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4g;-M'E V#r.>-.<teir^ 

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in 2011 with funding from 

LYRASIS IVIembers and Sloan Foundation 

IDoI. If. 1898. 

IPublisbeD b^ tbe 
Junior Class of 
Lebanon Dalles College. 

IFn tbc silent &a5S, 

®f otber pears, 
TTbroufib scenes of mirtb, 

/IC>inole& witb tears— 
TTbou wast an& i^et sball be ! 

TLo tb^i sacre5 sbrines, 
Hlma /iDater true, 

irbese bumble lines 
Hn mbite anC> JBlue, 

Me J)eMcate to tbee. 


FEW months of realization of the Sophomoric reveries, brought 
the Juniors face to face with new duties. 

The newest of these was the inauguration of a custom 
that prevails in every institution of high standing. 

This duty became more urgent, when the General Conference of the 
Church made it imperative upon every college uuder the recognition of 
her board of education, to have a curriculum homologous with the colleges 
of recognized superiority. 

Accordingly, that the Juniors of this and succeeding years might be 
abreast of all the better movements in the college world, the class of 1899 
determined to publish this first annual. 

In its composition, we have endeavored to conform to the desires of 
all concerned, and, if there is but a thread of the seemingly sarcastic, it 
is really only the expression of the burlesque, and not the scurrilous. 

It is earnestly hoped that the Bizarre will cause those who have 
gone out of the places which we now occupy, to lift their faces from the 
object of their chief concern, and once again salute the White and Blue. 

It is further hoped, that this first edition will prove to be but the in- 
ception of a factor in the weal of our college, that shall be so reinforced 
by the efforts of present and future students, as to preclude falter and any 
means of successful restraint; and that the boys and girls, into whose 
hands this volume may chance to fall, maj' become better acquainted with 
the college and thereby be attracted to its associations and privileges. 

If one of these desires shall be realized, let it then be said : Bizarre ! 
Made virtute esto. 

Because we cannot disallow the usual happenings to such a publication , 
we give it over to the critics for a final word. 


Ebitoiial Staff. 


Harry E. Miller. 

associate EJiitora. 

I. W. HUNTZBERGER, I ^ ,, „ i . 

College Ueparimeni. 
Alma Mae Light, ) 

Mary E. Kreider, .... Literary Department. 

G. Mahlon Miller, . . . Literary Societies. 

Anna S. Myers Christian Associatiofis. 

C. V. Clippinger, . . . Thumps and Bumps; Artist. 

H. M. Imboden Athletics. 

Caroline D. Seltzer, • . Department of Music. 

asueiness /IBanager. 

Walter G. Clippinger. 

assistant aSusiness /Hbanagcrs. 
John D. Stehman. Leah C. Hartz. 

s s 

H 2 

Xebanon tPalle^ College. 

College Colors : 
White and Blue. 

College Kell : 
Btickely Brax ! Bricketv Brax ! 
Kowax ! Kowax ! L. V. C! Tiger! 

atblctic fell: 

Look at our White ! Look at our Blue j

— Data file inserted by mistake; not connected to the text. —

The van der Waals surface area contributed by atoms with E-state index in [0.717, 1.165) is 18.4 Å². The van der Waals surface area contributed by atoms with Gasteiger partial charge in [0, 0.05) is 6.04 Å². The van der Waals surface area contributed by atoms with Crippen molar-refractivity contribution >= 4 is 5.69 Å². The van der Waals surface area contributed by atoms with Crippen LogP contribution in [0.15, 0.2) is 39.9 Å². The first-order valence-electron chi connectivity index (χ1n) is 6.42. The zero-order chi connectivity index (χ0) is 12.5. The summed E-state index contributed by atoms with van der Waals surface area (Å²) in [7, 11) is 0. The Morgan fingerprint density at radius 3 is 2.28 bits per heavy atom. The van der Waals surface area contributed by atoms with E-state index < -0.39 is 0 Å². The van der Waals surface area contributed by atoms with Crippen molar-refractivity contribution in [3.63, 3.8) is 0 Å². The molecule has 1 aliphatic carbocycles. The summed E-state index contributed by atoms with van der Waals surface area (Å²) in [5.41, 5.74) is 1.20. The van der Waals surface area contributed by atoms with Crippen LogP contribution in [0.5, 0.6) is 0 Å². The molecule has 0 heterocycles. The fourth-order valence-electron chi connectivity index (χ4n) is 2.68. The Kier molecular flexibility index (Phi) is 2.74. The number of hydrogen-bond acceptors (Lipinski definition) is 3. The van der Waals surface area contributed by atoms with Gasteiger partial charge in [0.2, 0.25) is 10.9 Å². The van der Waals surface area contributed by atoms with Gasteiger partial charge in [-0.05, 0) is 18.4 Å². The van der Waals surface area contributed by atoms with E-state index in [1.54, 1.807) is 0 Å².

What do we yell for f Not for you. 
What do we yell for? Don' t yojc see? 
We yell, we yell, for L. V. C. 
Sis, boom, bah ! 

College Calenbar, 


September 5, 1S98 — Entrance Examination, 10 o'clock A. M. 

September 6, 1898 — Fall Term begins, 9 o'clock A. M. 

November 24, 1898 — Anniversar}^ of the Clionian Literary Society. 

December 22, 1898 — Fall Term of Sixteen Weeks ends. 


-Entrance Examination, 2 o'clock P. M. 

-Winter Term begins, 9 o'clock A. M. 

-Day of Pra^^er for Colleges. 

-Winter Term of Twelve Weeks ends. 

-Entrance Examination, 2 o'clock P. M. 

-Spring Term begins, 9 o'clock A.M. 

-Anniversary of the Kalozetean Literary Society. 

-Anniversary of the Philokosmian Literary Society. 

-National Holiday — Decoration Day. 

-Final Examination of Seniors begins. 

-Baccalaureate Sermon. 

-Address to the Bible Normal Union Graduates. 

-Commencement of the Department of Music, 7:30 

o'clock P. M. 
-Meeting of the Board of Trustees, 9 o'clock A. M. 
-Public Meeting of the Alumni Association, 7:30 

o'clock P. M. 
-Annual Address before the Literary Societies. 
-Spring Term of Twelve Weeks ends. 























































IDistor^ of tbe Ifnstitution, 

HE vigorous growth of the Church of " The United Brethren in 
Christ " throughout Pennsylvania, Marj'land and Virginia, and 
her desire to keep abreast of the times in the moral and intel- 
lectual culture of her sons and daughters, made Lebanon Valley 
College a necessitj'. Accordingly in 1866 this institution was 
founded, and in 1867 chartered by a special act of the Legislature of the 
Commonwealth of Pennsylvania. 

Annville, located in the heart of the beautiful Lebanon Valley, was 
chosen on account of its accessibility, healthfulness and inspiring scenery ^ 
and because of the liberalit}' of public-spirited citizens. 

It is the purpose of Lebanon Valley College to give such liberal cul_ 
ture as will qualif}^ young men and women to be practical and self, 
reliant as well as learned. The purpose of the founders, as set forth in 
the charter, was to plant an institution which would become so ample in 
facilities and manifold in departments as to furnish instruction in all the 
subjects of a general and special education. Towards this original